I am always leery of examples because of the unique nature of every arts organization-community connection. However, two venues come to mind. The Music Center of Los Angeles, one of the largest presenting venues in the U.S., has made a mission-level commitment to connecting with communities: “connect the people of Los Angeles with one another and with art that can enrich their lives.” It’s On Location program presents in LA neighborhoods, and it has an extensive program of public events at gatherings at Grand Park, a city park run by the Center. All of this is organized by a staff of four specifically charged with community engagement.

In nearby Costa Mesa, CA, the Segerstrom Center for the arts sees itself as “a cultural center and dynamic town square deeply engrained in the fabric of our community.” Its Center without Boundaries establishes civic partnerships with local non-arts organizations from communities it wants to engage and helps them address their specific goals. Out of its dance education program an Alzheimers support project entitled “Brain Dance” grew. It uses neuro-developmental movements that are important for cerebral function, balance, memory, and accessing language and includes family members in the work.

The Center’s plaza is home to recurring small programs (Tuesday night dance classes featuring salsa, Broadway, Bollywood, and country line dancing) and large community events like its Three Kings Day Festival. The TKD Festival grew out of meetings with a community advisory committee. The committee organizes the event (and others like it) with logistical support and seed money from the Center.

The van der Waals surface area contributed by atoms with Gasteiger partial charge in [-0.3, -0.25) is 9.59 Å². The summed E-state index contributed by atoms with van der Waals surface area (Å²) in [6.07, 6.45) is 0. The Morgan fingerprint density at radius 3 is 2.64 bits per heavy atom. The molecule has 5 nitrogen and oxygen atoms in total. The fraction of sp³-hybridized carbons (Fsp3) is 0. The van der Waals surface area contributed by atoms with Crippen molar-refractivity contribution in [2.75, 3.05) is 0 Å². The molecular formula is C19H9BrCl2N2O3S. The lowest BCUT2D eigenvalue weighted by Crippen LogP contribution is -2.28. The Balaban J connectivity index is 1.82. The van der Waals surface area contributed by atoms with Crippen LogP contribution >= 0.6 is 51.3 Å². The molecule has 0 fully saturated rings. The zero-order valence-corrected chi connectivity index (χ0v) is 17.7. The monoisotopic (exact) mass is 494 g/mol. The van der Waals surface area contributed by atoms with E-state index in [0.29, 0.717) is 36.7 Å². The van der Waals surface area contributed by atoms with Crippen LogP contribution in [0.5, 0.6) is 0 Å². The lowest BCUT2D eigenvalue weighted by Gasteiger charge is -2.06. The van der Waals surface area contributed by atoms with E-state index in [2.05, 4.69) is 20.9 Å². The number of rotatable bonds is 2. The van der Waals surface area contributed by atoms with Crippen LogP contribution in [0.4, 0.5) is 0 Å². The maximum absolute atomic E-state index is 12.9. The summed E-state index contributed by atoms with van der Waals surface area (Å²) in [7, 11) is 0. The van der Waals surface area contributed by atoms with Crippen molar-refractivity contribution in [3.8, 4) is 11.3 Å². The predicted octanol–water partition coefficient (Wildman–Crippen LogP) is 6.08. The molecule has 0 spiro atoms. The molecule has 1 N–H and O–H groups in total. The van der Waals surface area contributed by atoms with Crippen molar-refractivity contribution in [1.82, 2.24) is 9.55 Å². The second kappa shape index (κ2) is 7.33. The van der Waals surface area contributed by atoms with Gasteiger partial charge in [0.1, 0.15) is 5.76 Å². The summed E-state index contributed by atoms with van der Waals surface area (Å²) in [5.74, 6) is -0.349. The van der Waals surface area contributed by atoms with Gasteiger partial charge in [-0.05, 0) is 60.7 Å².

It’s true that presenter organizations have particular challenges when it comes to community engagement. However, their inherent strong incentive to connect, the educational programming many already offer, and their facility rich nature all represent engagement opportunities that many producing organizations do not have.

Let’s all




A member of a current cohort of our Community Engagement Training is a professional musician who is passionate about connecting with communities and has been so for years. Even before running across my books she was intuitively aware of the need for deeper relationships between musicians and people outside the artiverse. She has been an eager and very perceptive participant in the training.